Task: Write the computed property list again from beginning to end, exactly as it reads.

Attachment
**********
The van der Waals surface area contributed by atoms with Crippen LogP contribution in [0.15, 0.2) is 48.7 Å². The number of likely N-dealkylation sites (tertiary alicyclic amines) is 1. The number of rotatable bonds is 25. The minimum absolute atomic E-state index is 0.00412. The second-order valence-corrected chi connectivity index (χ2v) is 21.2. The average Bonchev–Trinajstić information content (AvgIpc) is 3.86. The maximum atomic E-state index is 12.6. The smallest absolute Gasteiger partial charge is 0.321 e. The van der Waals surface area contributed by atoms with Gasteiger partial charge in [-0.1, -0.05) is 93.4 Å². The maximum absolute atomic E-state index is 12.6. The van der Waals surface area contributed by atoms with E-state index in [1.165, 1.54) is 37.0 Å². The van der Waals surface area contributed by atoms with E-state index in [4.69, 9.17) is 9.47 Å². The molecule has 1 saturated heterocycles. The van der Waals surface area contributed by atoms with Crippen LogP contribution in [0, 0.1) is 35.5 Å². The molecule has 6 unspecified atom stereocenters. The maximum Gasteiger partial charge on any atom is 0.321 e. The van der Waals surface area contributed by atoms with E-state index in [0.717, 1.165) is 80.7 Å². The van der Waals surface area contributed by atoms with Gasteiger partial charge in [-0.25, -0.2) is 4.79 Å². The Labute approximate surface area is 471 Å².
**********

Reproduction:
The van der Waals surface area contributed by atoms with Crippen LogP contribution in [0.15, 0.2) is 48.7 Å². The number of likely N-dealkylation sites (tertiary alicyclic amines) is 1. The number of rotatable bonds is 25. The minimum absolute atomic E-state index is 0.00412. The second-order valence-corrected chi connectivity index (χ2v) is 21.2. The average Bonchev–Trinajstić information content (AvgIpc) is 3.86. The maximum atomic E-state index is 12.6. The smallest absolute Gasteiger partial charge is 0.321 e. The van der Waals surface area contributed by atoms with Gasteiger partial charge in [-0.1, -0.05) is 93.4 Å². The maximum absolute atomic E-state index is 12.6. The van der Waals surface area contributed by atoms with E-state index in [1.165, 1.54) is 37.0 Å². The van der Waals surface area contributed by atoms with E-state index in [4.69, 9.17) is 9.47 Å². The molecule has 1 saturated heterocycles. The van der Waals surface area contributed by atoms with Crippen LogP contribution in [0, 0.1) is 35.5 Å². The molecule has 6 unspecified atom stereocenters. The maximum Gasteiger partial charge on any atom is 0.321 e. The van der Waals surface area contributed by atoms with E-state index in [0.717, 1.165) is 80.7 Å². The van der Waals surface area contributed by atoms with Gasteiger partial charge in [-0.25, -0.2) is 4.79 Å². The Labute approximate surface area is 471 Å².